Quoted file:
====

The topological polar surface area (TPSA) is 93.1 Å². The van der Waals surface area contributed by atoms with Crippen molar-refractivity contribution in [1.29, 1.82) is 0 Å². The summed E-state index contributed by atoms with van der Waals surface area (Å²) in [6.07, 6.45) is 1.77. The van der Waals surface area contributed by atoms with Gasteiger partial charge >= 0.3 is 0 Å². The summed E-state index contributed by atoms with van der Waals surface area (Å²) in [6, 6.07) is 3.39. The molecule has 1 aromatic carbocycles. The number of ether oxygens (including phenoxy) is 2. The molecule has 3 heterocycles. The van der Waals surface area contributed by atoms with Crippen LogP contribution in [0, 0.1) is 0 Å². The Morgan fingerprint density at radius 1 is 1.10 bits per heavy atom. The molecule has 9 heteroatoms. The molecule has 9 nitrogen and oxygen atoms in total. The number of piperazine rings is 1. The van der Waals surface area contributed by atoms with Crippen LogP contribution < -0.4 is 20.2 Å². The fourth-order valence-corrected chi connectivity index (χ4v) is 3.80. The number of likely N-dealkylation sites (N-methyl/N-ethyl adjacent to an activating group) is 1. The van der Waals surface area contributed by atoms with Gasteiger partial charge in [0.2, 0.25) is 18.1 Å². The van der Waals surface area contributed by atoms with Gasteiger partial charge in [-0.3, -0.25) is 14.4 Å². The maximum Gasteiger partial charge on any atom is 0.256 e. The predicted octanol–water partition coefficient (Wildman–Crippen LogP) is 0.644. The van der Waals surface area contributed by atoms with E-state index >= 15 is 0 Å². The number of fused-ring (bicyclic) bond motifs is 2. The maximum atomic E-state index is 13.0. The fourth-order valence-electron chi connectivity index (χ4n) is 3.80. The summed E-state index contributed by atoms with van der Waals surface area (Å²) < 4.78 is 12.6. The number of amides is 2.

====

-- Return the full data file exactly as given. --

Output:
The topological polar surface area (TPSA) is 93.1 Å². The van der Waals surface area contributed by atoms with Crippen molar-refractivity contribution in [1.29, 1.82) is 0 Å². The summed E-state index contributed by atoms with van der Waals surface area (Å²) in [6.07, 6.45) is 1.77. The van der Waals surface area contributed by atoms with Gasteiger partial charge >= 0.3 is 0 Å². The summed E-state index contributed by atoms with van der Waals surface area (Å²) in [6, 6.07) is 3.39. The molecule has 1 aromatic carbocycles. The number of ether oxygens (including phenoxy) is 2. The molecule has 3 heterocycles. The van der Waals surface area contributed by atoms with Crippen LogP contribution in [0, 0.1) is 0 Å². The Morgan fingerprint density at radius 1 is 1.10 bits per heavy atom. The molecule has 9 heteroatoms. The molecule has 9 nitrogen and oxygen atoms in total. The number of piperazine rings is 1. The van der Waals surface area contributed by atoms with Crippen LogP contribution < -0.4 is 20.2 Å². The fourth-order valence-corrected chi connectivity index (χ4v) is 3.80. The number of likely N-dealkylation sites (N-methyl/N-ethyl adjacent to an activating group) is 1. The van der Waals surface area contributed by atoms with Gasteiger partial charge in [0.2, 0.25) is 18.1 Å². The van der Waals surface area contributed by atoms with Gasteiger partial charge in [-0.3, -0.25) is 14.4 Å². The maximum Gasteiger partial charge on any atom is 0.256 e. The predicted octanol–water partition coefficient (Wildman–Crippen LogP) is 0.644. The van der Waals surface area contributed by atoms with E-state index >= 15 is 0 Å². The number of fused-ring (bicyclic) bond motifs is 2. The maximum atomic E-state index is 13.0. The fourth-order valence-electron chi connectivity index (χ4n) is 3.80. The summed E-state index contributed by atoms with van der Waals surface area (Å²) < 4.78 is 12.6. The number of amides is 2.